The North Fork of the Shenandoah River rises in Northern Rockingham County, Virginia and flows northward for 116 miles. The river is known for areas of bedrock ledge bottom features, several of which can be found in the “seven bends” section of the river between Woodstock and Edinburg. These unusual geological formations create ideal fish habitat for smallmouth bass and other species.
Much of the river is narrow and shallow, making it suitable for float trips and wading. Because of the river’s small size, navigation can be hampered during periods of low water flow. Navigation along the river is also affected by dams and several low-water bridges. The river is first dammed upstream of Timberville. Three dams are located between Edinburg and the Route 758 bridge near Woodstock. Two additional dams are located between Strasburg and Riverton.
Near Port Republic, the South River merges with the North River to form the South Fork of the Shenandoah River. The South Fork flows approximately 97 miles before merging with the North Fork Shenandoah at Front Royal.
The South Fork Shenandoah is impounded by dams at Shenandoah, Newport, and Luray, which are owned by Allegheny Power. Several public access points along the river provide opportunities for float fishing, kayaking, and other activities.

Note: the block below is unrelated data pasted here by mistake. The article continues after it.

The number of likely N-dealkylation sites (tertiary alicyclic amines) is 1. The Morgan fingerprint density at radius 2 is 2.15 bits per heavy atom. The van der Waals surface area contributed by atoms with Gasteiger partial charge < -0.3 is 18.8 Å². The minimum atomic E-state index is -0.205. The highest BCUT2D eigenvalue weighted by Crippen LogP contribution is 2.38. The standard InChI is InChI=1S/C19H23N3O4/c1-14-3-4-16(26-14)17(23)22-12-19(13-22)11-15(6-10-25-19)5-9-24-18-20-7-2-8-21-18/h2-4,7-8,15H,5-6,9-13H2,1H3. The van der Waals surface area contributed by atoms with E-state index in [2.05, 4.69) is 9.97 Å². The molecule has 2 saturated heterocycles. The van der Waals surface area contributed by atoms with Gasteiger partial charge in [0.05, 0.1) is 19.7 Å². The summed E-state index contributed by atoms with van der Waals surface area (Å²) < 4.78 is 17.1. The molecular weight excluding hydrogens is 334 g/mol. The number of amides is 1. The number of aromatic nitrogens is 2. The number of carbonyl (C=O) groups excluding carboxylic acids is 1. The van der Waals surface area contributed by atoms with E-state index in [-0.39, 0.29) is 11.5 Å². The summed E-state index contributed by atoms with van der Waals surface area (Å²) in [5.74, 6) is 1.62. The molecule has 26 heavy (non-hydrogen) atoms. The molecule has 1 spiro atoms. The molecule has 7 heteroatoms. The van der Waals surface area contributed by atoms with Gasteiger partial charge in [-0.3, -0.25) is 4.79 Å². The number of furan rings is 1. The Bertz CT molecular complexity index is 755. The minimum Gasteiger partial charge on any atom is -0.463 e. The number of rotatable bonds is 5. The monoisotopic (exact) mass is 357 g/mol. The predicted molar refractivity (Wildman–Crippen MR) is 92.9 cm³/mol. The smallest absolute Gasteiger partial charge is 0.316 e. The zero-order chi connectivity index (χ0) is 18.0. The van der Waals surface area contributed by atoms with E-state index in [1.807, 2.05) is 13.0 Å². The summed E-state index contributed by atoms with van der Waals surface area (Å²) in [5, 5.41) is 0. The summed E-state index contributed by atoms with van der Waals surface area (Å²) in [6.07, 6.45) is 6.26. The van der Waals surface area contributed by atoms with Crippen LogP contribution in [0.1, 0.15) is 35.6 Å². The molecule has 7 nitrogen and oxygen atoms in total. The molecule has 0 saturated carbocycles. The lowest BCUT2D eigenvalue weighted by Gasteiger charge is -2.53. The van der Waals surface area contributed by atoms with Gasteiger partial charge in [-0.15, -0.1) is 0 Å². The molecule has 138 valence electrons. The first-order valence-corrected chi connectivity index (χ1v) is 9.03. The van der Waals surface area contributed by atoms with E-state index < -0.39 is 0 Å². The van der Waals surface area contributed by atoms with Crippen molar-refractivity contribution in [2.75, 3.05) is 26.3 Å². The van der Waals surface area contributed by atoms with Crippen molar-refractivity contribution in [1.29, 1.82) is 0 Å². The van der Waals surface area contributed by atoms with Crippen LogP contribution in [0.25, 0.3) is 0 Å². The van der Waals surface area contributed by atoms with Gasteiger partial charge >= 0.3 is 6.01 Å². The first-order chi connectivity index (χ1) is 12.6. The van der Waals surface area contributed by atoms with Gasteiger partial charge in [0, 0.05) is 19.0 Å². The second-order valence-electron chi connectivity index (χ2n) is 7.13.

The Main Stem Shenandoah River is formed when the North Fork and South Fork converge at Front Royal, Virginia. Warren Dam is located immediately downstream of Front Royal. The Shenandoah flows for 57 miles until it empties into the Potomac River at Harpers Ferry, West Virginia.
Riparian lands along the Shenandoah River are privately owned, with the exception of four access points, which are owned by the Virginia Department of Game and Inland Fisheries (VDGIF). The section of the Shenandoah flowing through Clarke County is designated as a state scenic river.
The Shenandoah River contains smallmouth bass, redbreast sunfish, rock bass, green sunfish, bluegill, pumpkinseed sunfish, musky, American eel, white sucker, northern hogsucker, redhorse, common carp, yellow bullhead, and channel catfish.